September/October 2016
Back to Basics By Nicole Leinbach Reyhle

These marketing and merchandising tips can help your store thrive.

Foot traffic may be strong, inventory may be right and customer reviews online shout out your store is stellar.

Despite these strong attributes, however, sales don’t always add up to what you want them to be. So what’s a retailer to do?

To help lead your garden center to retail success, consider how bringing yourself back to the basics can help.

Marketing, merchandising and management are key areas to review, each offering insight and opportunities to why your store may or may not be thriving.

Ready to kick your store into gear? Let’s take it old school with some modern twists, beginning with your merchandising.

Basics of Merchandising

It used to be that dynamic displays and eye- catching windows or entrances would lure customers to stores and help push sales all day long.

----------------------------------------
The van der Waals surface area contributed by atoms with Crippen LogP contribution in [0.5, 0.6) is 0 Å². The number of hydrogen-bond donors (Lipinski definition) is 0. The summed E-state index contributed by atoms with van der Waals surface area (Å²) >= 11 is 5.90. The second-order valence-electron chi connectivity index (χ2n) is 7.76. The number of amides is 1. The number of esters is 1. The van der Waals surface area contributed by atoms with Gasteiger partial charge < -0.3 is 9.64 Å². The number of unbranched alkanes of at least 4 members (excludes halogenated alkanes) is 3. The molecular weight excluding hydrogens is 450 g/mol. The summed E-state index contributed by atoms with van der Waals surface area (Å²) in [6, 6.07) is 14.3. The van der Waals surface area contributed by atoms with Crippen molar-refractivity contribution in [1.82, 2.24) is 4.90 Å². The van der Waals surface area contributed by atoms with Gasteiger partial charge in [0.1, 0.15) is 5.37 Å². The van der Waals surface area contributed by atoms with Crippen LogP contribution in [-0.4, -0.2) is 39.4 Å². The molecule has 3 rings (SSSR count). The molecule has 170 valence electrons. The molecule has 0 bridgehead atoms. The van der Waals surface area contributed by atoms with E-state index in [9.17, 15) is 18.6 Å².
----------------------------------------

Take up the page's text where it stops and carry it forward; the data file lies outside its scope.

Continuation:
Less disposable income among buyers and more competition among retailers have made these merchandising tricks out-of-date and, as a result, out-of-touch with what retailers need to do to get customers to spend in their stores.

To change this pattern, consider how your merchandising can once again lure customers to spend, enhance their shopping experience and make your job as a retailer much easier.

To begin, identify and then get rid of any store clutter that makes your displays too complicated, less approachable and difficult for employees to update easily. In other words, simplify your merchandising efforts.

Next up, you should aim to create a store environment that allows for frequent inventory changes and good-looking displays without a lot of fuss on your end.

Some key things to consider include: